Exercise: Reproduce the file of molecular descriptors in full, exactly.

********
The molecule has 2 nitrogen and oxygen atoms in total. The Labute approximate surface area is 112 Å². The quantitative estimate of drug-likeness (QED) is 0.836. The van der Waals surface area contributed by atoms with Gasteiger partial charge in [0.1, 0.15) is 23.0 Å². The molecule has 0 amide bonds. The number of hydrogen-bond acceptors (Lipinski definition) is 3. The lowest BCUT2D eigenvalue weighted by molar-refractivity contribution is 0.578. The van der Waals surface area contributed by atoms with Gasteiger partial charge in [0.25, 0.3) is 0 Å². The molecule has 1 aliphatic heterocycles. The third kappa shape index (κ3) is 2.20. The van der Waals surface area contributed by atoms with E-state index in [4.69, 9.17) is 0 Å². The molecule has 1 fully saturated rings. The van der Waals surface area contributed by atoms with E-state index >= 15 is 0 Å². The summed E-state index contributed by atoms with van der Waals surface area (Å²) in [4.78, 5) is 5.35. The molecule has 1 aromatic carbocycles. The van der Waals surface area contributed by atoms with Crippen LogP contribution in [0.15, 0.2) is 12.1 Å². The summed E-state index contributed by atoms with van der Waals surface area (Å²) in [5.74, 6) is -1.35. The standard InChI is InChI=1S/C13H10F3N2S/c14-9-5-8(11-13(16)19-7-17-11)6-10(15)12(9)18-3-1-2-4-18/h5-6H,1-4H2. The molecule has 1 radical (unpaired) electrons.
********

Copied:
The molecule has 2 nitrogen and oxygen atoms in total. The Labute approximate surface area is 112 Å². The quantitative estimate of drug-likeness (QED) is 0.836. The van der Waals surface area contributed by atoms with Gasteiger partial charge in [0.1, 0.15) is 23.0 Å². The molecule has 0 amide bonds. The number of hydrogen-bond acceptors (Lipinski definition) is 3. The lowest BCUT2D eigenvalue weighted by molar-refractivity contribution is 0.578. The van der Waals surface area contributed by atoms with Gasteiger partial charge in [0.25, 0.3) is 0 Å². The molecule has 1 aliphatic heterocycles. The third kappa shape index (κ3) is 2.20. The van der Waals surface area contributed by atoms with E-state index in [4.69, 9.17) is 0 Å². The molecule has 1 fully saturated rings. The van der Waals surface area contributed by atoms with E-state index >= 15 is 0 Å². The summed E-state index contributed by atoms with van der Waals surface area (Å²) in [4.78, 5) is 5.35. The molecule has 1 aromatic carbocycles. The van der Waals surface area contributed by atoms with Crippen LogP contribution in [0.15, 0.2) is 12.1 Å². The summed E-state index contributed by atoms with van der Waals surface area (Å²) in [5.74, 6) is -1.35. The standard InChI is InChI=1S/C13H10F3N2S/c14-9-5-8(11-13(16)19-7-17-11)6-10(15)12(9)18-3-1-2-4-18/h5-6H,1-4H2. The molecule has 1 radical (unpaired) electrons.